One of the next critical issues for crude oil will be whether or not the world will lift sanctions on the Iranian regime. The reason it is so critical is that while Iran has been thwarted from selling its oil, once the sanctions are lifted that the market has been pricing in, we should see a quick return of Iranian oil to the global market. But the deal may not get done and if it does would face opposition in U.S. Congress who argue the deal would allow Iran to continue its momentum toward developing nukes.
Accodding to the Associated Press, it seems that the United States is considering allowing Iran to "run hundreds of centrifuges at a once-secret, fortified underground bunker in exchange for limits on centrifuge work and research and development at other sites."
They AP says the "trade-off would allow Iran to run several hundred of the devices at its Fordo facility, (You remember Fordo, the secret site that did not exist?) although the Iranians would not be allowed to do work that could lead to an atomic bomb and the site would be subject to international inspections." (That international inspection thing seemed to work ok in Iraq, didn't it?)
The AP says, then, "In return, Iran would be required to scale back the number of centrifuges it runs at its Natanz facility and accept other restrictions on nuclear-related work. Instead of uranium, which can be enriched to be the fissile core of a nuclear weapon, any centrifuges permitted at Fordo would be fed elements such as zinc, xenon or germanium for separating out isotopes used in medicine, industry or science, the officials said. The number of centrifuges would not be enough to produce the amount of uranium needed to produce a weapon within a year, which is the minimum time-frame that Washington and its negotiating partners demand."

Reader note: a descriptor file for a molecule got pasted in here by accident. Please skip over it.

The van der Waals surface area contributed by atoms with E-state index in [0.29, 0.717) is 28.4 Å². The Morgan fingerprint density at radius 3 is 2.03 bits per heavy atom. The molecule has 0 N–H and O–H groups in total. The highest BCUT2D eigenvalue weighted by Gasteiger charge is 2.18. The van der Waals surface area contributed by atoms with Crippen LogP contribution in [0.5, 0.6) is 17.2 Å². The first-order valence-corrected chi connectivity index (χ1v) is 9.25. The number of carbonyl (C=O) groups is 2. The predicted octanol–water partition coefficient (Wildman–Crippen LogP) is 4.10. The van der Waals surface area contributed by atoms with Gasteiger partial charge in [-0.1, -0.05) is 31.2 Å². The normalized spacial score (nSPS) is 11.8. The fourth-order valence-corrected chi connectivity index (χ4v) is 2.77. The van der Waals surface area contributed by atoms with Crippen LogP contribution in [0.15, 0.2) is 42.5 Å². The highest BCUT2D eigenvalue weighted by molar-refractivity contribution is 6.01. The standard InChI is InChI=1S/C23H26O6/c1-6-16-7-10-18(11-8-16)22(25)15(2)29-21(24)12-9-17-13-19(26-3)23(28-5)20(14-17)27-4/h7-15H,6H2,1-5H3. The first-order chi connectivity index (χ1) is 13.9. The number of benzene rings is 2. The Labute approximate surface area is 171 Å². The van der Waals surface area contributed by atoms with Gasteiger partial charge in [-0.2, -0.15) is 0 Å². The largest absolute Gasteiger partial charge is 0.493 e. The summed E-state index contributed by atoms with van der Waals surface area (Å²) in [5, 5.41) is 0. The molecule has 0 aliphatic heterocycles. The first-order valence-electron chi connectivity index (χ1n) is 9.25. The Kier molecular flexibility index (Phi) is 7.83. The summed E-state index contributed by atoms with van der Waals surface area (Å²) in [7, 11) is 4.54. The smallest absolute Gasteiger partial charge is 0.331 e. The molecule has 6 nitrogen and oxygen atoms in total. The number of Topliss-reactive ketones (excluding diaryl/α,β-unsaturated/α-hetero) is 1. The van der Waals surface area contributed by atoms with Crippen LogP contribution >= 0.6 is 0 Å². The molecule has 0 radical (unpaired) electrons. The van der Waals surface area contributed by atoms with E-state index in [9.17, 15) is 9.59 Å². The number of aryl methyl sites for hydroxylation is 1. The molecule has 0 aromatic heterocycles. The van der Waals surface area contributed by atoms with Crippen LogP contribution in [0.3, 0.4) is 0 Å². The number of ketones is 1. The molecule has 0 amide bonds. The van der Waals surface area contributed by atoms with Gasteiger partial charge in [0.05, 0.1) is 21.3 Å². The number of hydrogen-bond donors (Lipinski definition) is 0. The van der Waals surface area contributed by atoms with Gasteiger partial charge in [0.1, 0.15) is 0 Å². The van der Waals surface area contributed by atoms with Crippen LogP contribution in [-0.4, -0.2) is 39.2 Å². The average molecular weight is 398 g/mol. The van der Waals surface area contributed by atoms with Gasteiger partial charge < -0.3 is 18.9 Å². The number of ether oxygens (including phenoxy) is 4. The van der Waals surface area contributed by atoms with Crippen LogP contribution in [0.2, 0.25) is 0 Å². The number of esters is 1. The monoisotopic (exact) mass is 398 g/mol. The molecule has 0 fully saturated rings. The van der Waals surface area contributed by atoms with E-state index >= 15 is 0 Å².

Yet some experts say the compromise for Fordo could still be problematic. They note it would allow Iran to keep technology that could be quickly repurposed for uranium enrichment at a sensitive facility that the United States and its allies originally wanted stripped of all such machines, which are centrifuges that can spin uranium gas into uses ranging from reactor fuel to weapons-grade material.
Saudi Arabia and other Arab Gulf allies cannot be happy with that arrangement as they continue to pond targets in Yemen. Egypt, part of the Coalition, said that they would send in ground troops along with Saudi Arabia which caused renewed strength late in the session.
Oil pulled back at one point due to the Genscape Cushing report. The firm reported that storage at the Cushing, Okla., facility hit 60,284,768 million barrels up 2,324,758 barrels from St. Patrick's Day.
Gas prices will be on the rise! Go fill up early!